Ask for help.  Now is as good a time as any to reach out for help.  Do you feel stuck on an individual project and don’t know how to move forward?  If you haven’t done so already, connect with peers in your program who are further along in their graduate work.  More often than not, they have strategies that worked for them, that you can then try out for yourself.  If you are having a hard time finding someone in your department, get a list of peer referrals from your Graduate Program Advisor or a student organization on campus that you relate to.  Or maybe you need to reach out to your professor for an extension all together—because life happens. There is no shame in this at all.  Asking for what you need is a sign of honest self-assessment and shows you are taking responsibility for yourself. But you have to act fast.  Either drop in during your professor’s office hours or send them an email with your extension request, with a reasonable deadline for when you plan to submit your work (this may have to be negotiated depending on your professor’s upcoming schedule).  If you’re communicating by e-mail, you can put “Time Sensitive Request” in the subject line and follow up with your professor as needed.

Reward yourself.   Make room in your schedule to celebrate yourself for all the work you’ve done—however small or big the milestone.  Recognizing your achievements is so important, as no one else will make time in your schedule to do so except for you.  When you have many important deadlines at the end of the quarter, consider allowing yourself a small celebration after a project is done–before you turn to the next task or project.  Plus, it really allows you to be present with your progress in graduate school.  You are doing a ton of work!  Go for a walk with a friend.  Make yourself a nice dinner.  Go dancing (and get to the venue before the cover charge).  Take a short dive into Netflix.  Schedule a game night in with friends, or 21 other affordable examples of treating yourself.

We love hearing from you!  Let us know your strategies for getting through Winter Quarter!


Kelly, Jaye, and Ziyan
Core Programs Team

It’s a Long Road: Take Care of Yourself

Winter quarter is often a time when energy can get low and isolation can get more intense. This year especially there are more events and unknowns that can add to the already high anxiety of being a postdoc. At the Office of Postdoctoral Affairs, along with Core Programs in the Graduate School, we’ve been pulling together tips that we hear about and continue to practice ourselves. Here are just a few insights to share:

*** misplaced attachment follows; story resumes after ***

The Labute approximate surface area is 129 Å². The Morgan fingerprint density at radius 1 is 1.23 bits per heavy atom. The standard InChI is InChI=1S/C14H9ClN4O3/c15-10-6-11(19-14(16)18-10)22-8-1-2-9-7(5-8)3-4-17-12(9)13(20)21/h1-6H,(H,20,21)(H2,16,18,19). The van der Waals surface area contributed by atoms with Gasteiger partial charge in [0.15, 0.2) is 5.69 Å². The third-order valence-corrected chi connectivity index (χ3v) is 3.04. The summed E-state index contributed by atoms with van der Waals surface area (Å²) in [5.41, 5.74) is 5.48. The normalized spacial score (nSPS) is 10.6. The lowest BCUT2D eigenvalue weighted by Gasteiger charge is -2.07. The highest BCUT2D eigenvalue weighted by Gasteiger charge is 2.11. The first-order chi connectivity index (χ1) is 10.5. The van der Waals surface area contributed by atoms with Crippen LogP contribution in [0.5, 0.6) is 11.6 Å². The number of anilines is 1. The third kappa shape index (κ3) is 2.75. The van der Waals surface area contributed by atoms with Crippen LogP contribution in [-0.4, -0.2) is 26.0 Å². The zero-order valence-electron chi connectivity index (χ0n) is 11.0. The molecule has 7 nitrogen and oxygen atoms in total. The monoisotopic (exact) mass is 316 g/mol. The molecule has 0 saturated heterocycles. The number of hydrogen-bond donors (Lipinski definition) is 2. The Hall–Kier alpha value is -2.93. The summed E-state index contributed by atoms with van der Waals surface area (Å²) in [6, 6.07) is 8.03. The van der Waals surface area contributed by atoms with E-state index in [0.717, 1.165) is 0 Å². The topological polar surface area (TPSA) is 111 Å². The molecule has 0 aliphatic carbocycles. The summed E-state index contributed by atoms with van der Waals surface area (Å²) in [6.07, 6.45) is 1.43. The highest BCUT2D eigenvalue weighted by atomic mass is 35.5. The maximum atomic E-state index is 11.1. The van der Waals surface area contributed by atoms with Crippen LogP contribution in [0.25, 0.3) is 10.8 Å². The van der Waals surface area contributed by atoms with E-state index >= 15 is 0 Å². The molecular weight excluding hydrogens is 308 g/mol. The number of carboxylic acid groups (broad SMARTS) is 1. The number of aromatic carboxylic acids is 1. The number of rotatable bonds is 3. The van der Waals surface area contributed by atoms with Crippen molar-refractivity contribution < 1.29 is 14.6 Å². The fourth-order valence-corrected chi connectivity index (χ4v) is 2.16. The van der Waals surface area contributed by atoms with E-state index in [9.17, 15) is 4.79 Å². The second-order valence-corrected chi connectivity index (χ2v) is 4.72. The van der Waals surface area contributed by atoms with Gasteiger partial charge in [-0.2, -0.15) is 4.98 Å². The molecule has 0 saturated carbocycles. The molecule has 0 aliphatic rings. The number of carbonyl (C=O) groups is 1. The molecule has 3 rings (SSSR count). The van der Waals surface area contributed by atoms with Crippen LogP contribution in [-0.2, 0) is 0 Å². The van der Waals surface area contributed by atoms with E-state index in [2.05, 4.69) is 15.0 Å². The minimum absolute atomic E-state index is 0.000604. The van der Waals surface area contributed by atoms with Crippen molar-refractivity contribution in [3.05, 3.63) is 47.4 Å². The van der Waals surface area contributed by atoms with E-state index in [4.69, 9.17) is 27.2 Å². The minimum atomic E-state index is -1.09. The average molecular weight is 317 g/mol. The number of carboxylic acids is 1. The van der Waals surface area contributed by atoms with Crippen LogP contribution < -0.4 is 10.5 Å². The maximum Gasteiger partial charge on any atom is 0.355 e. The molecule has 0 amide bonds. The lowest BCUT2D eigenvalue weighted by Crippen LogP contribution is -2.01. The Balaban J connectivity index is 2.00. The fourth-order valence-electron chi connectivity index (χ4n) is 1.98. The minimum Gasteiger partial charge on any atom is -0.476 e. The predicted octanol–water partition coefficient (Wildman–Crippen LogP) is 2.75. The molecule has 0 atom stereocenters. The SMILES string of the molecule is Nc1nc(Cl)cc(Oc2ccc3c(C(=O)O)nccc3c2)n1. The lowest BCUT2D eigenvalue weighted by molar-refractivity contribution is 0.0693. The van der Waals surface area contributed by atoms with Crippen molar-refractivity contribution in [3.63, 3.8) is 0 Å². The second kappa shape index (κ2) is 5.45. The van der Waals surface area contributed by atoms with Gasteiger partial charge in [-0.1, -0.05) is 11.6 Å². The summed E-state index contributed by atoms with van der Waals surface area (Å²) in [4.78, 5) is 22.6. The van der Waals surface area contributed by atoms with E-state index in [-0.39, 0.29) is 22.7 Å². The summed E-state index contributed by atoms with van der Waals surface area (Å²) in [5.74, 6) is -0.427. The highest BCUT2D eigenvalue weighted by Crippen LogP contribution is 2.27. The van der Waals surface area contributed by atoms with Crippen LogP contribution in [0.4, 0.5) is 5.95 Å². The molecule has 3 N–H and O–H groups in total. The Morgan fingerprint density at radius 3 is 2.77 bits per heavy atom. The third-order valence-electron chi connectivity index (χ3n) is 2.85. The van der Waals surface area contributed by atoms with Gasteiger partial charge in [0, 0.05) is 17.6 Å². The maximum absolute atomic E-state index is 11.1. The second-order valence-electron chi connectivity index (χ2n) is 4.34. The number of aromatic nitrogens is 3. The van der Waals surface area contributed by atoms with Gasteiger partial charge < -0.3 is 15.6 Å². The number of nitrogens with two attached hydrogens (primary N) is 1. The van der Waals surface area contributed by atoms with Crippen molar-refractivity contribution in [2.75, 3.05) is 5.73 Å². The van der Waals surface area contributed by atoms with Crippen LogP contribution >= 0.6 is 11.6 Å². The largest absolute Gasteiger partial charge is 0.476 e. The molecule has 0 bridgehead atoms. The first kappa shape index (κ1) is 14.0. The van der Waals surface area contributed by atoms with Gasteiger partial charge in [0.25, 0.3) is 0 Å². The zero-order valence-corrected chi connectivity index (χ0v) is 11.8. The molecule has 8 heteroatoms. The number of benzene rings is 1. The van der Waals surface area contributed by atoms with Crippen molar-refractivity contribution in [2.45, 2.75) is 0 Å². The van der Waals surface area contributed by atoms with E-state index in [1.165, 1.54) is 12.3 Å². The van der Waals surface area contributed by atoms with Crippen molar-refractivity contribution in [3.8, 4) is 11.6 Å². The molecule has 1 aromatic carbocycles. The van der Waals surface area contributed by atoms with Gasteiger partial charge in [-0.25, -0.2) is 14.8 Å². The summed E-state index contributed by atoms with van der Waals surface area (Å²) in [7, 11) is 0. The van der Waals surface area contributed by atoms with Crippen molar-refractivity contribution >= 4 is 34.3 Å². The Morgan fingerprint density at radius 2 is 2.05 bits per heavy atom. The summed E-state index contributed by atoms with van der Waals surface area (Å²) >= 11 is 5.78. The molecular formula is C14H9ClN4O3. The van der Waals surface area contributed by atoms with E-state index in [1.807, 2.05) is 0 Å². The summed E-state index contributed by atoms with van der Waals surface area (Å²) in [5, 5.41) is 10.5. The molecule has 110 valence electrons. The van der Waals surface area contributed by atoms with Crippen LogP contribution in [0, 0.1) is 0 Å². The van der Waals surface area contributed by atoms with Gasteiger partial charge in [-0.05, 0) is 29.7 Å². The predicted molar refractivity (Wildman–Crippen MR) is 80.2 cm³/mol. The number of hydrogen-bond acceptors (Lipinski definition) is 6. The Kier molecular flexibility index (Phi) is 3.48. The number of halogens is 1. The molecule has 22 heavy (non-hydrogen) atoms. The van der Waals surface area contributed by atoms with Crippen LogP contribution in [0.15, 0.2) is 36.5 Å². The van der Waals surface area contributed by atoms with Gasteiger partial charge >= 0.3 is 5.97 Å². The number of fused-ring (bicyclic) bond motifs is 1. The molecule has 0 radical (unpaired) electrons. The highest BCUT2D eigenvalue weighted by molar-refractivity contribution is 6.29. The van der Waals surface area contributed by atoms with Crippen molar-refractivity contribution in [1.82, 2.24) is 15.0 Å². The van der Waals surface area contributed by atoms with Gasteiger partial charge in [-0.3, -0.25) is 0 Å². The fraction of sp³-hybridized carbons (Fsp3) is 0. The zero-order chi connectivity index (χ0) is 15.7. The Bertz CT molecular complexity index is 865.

Resilience. These times, and this work, require resilience—and this means investing in yourself and those practices that fuel you.

Beyond “Self-Care.” We often talk about self-care, yet we can also work toward “communities of caring.” Those are acts of self-care that involve connecting with others, finding ways to reach into your network rather than merely escaping.

Get What You Need. Ask for support, ask for an extension, practice asking for what you need with trusted allies.  That said, there are times to escape.  Take a social media holiday, embrace solitude and quiet, completely let go into a Netflix moment, or whatever allows you to unplug. Pay attention to activities that calm you, restore you, re-energize you, and remind you why you are doing the work you do.  We all need some of each.

Be (Self) Forgiving. And be gentle with yourself, and others.  Everyone is tired, stressed and stretched at varying levels and for different reasons.  We will each make mis-steps. Acknowledge your own limitations — and those of others — and give yourself a generous read with compassion.

Keep It Real. Finally, you need to give yourself room to feel the full spectrum of emotions like anger, frustration, overwhelmed-ness, fear. Yet staying triggered in these states can exhaust and deplete you.  Work with trusted friends to vent and then identify ways to move forward that work for you.

At a January event with First Gen graduate students, staff, and faculty — people who are the first in their immediate families to earn undergraduate degrees and who are now working on obtaining (or have obtained) advanced degrees — brainstormed ways to do more to invest in ourselves and each other. We share these concrete practices here with you in hopes they might inspire a new commitment of your own!